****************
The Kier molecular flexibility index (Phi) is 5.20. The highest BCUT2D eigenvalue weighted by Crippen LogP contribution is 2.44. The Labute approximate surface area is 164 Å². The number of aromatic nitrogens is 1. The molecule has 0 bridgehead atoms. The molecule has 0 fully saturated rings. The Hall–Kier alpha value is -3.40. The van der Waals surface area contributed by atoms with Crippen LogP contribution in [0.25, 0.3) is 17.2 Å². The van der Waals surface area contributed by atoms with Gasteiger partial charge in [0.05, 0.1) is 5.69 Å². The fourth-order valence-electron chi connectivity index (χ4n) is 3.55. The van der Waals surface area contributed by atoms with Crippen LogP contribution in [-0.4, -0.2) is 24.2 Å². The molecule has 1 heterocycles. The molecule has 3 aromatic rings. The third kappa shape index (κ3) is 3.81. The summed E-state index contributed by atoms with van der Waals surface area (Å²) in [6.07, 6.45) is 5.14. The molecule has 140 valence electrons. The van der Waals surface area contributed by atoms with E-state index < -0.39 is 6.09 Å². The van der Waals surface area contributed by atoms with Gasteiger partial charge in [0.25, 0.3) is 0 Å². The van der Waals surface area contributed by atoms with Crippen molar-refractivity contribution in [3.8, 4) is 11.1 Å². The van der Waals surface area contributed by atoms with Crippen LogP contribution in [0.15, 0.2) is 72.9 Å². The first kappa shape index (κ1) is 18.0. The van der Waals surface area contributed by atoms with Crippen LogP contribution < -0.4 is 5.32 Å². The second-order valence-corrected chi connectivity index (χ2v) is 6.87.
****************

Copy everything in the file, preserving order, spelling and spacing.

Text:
The Kier molecular flexibility index (Phi) is 5.20. The highest BCUT2D eigenvalue weighted by Crippen LogP contribution is 2.44. The Labute approximate surface area is 164 Å². The number of aromatic nitrogens is 1. The molecule has 0 bridgehead atoms. The molecule has 0 fully saturated rings. The Hall–Kier alpha value is -3.40. The van der Waals surface area contributed by atoms with Crippen LogP contribution in [0.25, 0.3) is 17.2 Å². The van der Waals surface area contributed by atoms with Gasteiger partial charge in [0.05, 0.1) is 5.69 Å². The fourth-order valence-electron chi connectivity index (χ4n) is 3.55. The van der Waals surface area contributed by atoms with Crippen LogP contribution in [-0.4, -0.2) is 24.2 Å². The molecule has 1 heterocycles. The molecule has 3 aromatic rings. The third kappa shape index (κ3) is 3.81. The summed E-state index contributed by atoms with van der Waals surface area (Å²) in [6.07, 6.45) is 5.14. The molecule has 140 valence electrons. The van der Waals surface area contributed by atoms with E-state index < -0.39 is 6.09 Å². The van der Waals surface area contributed by atoms with Gasteiger partial charge in [0.25, 0.3) is 0 Å². The van der Waals surface area contributed by atoms with Crippen molar-refractivity contribution in [3.8, 4) is 11.1 Å². The van der Waals surface area contributed by atoms with Crippen LogP contribution in [0.15, 0.2) is 72.9 Å². The first kappa shape index (κ1) is 18.0. The van der Waals surface area contributed by atoms with Crippen LogP contribution < -0.4 is 5.32 Å². The second-order valence-corrected chi connectivity index (χ2v) is 6.87.